Adjusted Closing Price

A calculation adjustment made to a stock’s closing price

What is the Adjusted Closing Price?

The adjusted closing price is a calculation adjustment made to a stock’s closing price. The original closing price is the final price in which a stock, or any other particular kind of security, trades during market hours on that specific trading day.

However, the original closing price does not exemplify the most accurate valuation of the stock or security since it will not account for any actions that could’ve caused the price to shift. Therefore, an adjusted closing price will include any adjustments that need to be made to the price.

 

Adjusted Closing Price

 

The adjustments made are to compensate for anything that could’ve affected the stock’s value, such as a corporate action. The corporate actions can include dividends or stock splits. The adjustment made to the closing price will display the true price of the stock or security because certain outside factors could’ve altered the true price.

Overall, the adjusted closing price includes a more complex analysis as it takes into account additional factors, which, in turn, will exemplify a more accurate reflection of the stock’s true value.

 

Summary

  • The adjusted closing price is a calculation adjustment made to a stock’s closing price.
  • It is more complex and accurate than the closing price.
  • The adjustment made to the closing price displays the true price of the stock because outside factors could’ve altered the true price.

 

Adjusted Closing Price and Stock Splits

A stock split is a corporate action that takes place when a company increases the number of shares in their company. It results in a decrease in the market price of the individual shares and an increase in the number of shares. The stock split can be done in an attempt to lower the price of individual shares for investors. In such a case, the number of shares will increase, and the value of each individual will, in turn, decrease because they will represent a smaller percentage of shares.

For example, in a 2:1 stock split, you could own two shares worth $25 instead of 1 share worth $50. In such a case, if, for example, the closing price was $100, the adjusted closing price of each share after the stock split would be $50 each. It is important to underline the fact that value for that particular investor remains the same since they still hold the same amount.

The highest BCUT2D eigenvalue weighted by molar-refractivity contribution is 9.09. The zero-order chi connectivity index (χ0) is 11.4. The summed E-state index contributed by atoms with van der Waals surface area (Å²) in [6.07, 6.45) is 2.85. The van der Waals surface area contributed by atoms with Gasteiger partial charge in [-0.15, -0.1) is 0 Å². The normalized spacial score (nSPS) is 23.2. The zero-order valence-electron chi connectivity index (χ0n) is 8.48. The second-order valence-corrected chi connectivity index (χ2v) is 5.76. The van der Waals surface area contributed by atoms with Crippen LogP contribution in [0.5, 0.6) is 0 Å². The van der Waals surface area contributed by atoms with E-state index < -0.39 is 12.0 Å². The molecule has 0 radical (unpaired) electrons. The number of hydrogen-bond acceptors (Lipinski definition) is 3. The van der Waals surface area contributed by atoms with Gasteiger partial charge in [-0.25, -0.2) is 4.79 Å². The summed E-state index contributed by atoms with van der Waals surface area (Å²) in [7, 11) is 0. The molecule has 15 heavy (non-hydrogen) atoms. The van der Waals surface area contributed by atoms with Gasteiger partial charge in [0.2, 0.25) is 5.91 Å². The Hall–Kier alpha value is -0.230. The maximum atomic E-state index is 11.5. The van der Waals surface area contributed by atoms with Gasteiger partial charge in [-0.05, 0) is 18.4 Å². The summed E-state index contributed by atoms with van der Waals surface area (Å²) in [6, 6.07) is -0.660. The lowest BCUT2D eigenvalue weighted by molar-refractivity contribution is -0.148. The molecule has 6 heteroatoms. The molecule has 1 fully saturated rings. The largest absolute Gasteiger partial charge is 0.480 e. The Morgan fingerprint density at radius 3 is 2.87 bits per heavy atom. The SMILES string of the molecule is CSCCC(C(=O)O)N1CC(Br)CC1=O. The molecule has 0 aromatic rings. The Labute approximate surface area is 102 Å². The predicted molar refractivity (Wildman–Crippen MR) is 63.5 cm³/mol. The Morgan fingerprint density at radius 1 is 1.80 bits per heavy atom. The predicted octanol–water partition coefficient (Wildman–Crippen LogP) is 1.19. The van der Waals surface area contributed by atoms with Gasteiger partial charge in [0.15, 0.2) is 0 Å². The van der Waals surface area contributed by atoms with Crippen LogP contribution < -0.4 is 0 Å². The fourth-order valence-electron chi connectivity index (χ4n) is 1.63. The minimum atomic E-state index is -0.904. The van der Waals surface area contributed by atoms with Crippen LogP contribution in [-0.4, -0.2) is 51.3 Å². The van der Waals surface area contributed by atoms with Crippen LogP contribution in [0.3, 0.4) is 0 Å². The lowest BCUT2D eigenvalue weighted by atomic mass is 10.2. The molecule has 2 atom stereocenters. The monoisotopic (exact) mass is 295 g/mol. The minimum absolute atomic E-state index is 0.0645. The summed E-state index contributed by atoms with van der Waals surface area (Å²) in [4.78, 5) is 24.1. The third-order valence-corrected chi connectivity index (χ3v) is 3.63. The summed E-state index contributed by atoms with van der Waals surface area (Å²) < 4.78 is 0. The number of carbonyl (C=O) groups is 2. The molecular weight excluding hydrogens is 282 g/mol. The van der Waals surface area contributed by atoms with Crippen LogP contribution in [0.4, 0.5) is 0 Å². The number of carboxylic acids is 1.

Additionally, a similar situation can take place if a company undergoes the opposite corporate action – a reverse stock split. If a 1:2 reverse stock split takes place, the investor will own only 1 share for every 2 they originally owned. If for example, the closing price was $50 per share, the adjusted closing price would be $100 per share for their remaining 1 share.

 

Adjusted Closing Price and Dividends

A dividend includes the distribution of some of the profits earned by a company to its shareholders. Once they’ve earned profits, the company will be able to distribute a portion to its shareholders.

Since some of the profits are being given as dividends to shareholders, it can decrease the stock’s value. Therefore, the adjusted closing price, in comparison to the initial closing price, will show the price after distributing dividends to the shareholders.

 

Importance of the Adjusted Closing Price

The adjusted closing price is important because it gives investors a more current and accurate idea of the stock’s price. It informs investors of any calculations after a corporate action.

 

Practical Examples

 

1. Adjusted closing price after a stock split

Company XYZ’s shares are valued at $500 each, and the company undergoes a stock split of 2:1. Because of the corporate action, the number of shares will then double, but each individual share will be worth $250. In such a case, the closing price will need to be adjusted to show a more accurate depiction of the stock price after the stock split.

 

2. Adjusted closing price after a dividend payout

Company ABC’s closing price at the end of the day is $500. Following, the company distributes a $10 dividend per share. The corporate action will affect the closing price, and therefore, an adjusted closing price will be calculated. In such a case, the calculation would be $500 – $10 to equal an adjusted closing price of $490.

 

Related Readings

CFI is the official provider of the global Certified Banking & Credit Analyst (CBCA)™ certification program, designed to help anyone become a world-class financial analyst. To keep advancing your career, the additional resources below will be useful:

  • Dilutive Securities
  • Dividend Policy
  • Market Capitalization
  • Weighted Average Shares Outstanding

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